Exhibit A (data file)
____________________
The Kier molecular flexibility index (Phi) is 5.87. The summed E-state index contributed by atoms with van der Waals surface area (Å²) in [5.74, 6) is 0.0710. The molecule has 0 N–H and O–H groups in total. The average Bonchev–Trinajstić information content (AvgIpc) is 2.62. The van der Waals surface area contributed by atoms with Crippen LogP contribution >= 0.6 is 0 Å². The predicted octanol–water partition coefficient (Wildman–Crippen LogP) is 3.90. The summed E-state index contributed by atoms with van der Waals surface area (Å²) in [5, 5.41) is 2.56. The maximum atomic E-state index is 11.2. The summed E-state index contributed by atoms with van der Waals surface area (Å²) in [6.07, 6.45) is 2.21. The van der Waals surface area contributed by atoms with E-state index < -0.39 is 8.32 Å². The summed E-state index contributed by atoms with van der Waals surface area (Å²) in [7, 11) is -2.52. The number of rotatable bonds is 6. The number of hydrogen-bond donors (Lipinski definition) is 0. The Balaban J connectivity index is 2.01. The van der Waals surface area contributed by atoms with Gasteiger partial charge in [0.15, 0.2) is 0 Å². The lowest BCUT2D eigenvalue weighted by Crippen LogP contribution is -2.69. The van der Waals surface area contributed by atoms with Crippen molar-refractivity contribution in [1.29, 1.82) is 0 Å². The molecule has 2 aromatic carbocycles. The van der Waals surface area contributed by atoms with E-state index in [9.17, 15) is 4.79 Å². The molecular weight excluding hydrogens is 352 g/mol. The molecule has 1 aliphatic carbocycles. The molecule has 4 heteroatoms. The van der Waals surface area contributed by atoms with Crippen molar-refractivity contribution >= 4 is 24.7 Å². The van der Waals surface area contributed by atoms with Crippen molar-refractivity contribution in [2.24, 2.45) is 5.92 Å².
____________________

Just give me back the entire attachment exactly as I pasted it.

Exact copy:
The Kier molecular flexibility index (Phi) is 5.87. The summed E-state index contributed by atoms with van der Waals surface area (Å²) in [5.74, 6) is 0.0710. The molecule has 0 N–H and O–H groups in total. The average Bonchev–Trinajstić information content (AvgIpc) is 2.62. The van der Waals surface area contributed by atoms with Crippen LogP contribution >= 0.6 is 0 Å². The predicted octanol–water partition coefficient (Wildman–Crippen LogP) is 3.90. The summed E-state index contributed by atoms with van der Waals surface area (Å²) in [5, 5.41) is 2.56. The maximum atomic E-state index is 11.2. The summed E-state index contributed by atoms with van der Waals surface area (Å²) in [6.07, 6.45) is 2.21. The van der Waals surface area contributed by atoms with E-state index < -0.39 is 8.32 Å². The summed E-state index contributed by atoms with van der Waals surface area (Å²) in [7, 11) is -2.52. The number of rotatable bonds is 6. The number of hydrogen-bond donors (Lipinski definition) is 0. The Balaban J connectivity index is 2.01. The van der Waals surface area contributed by atoms with Gasteiger partial charge in [0.15, 0.2) is 0 Å². The lowest BCUT2D eigenvalue weighted by Crippen LogP contribution is -2.69. The van der Waals surface area contributed by atoms with Crippen molar-refractivity contribution in [1.29, 1.82) is 0 Å². The molecule has 2 aromatic carbocycles. The van der Waals surface area contributed by atoms with E-state index in [9.17, 15) is 4.79 Å². The molecular weight excluding hydrogens is 352 g/mol. The molecule has 1 aliphatic carbocycles. The molecule has 4 heteroatoms. The van der Waals surface area contributed by atoms with Crippen molar-refractivity contribution >= 4 is 24.7 Å². The van der Waals surface area contributed by atoms with Crippen molar-refractivity contribution in [2.24, 2.45) is 5.92 Å².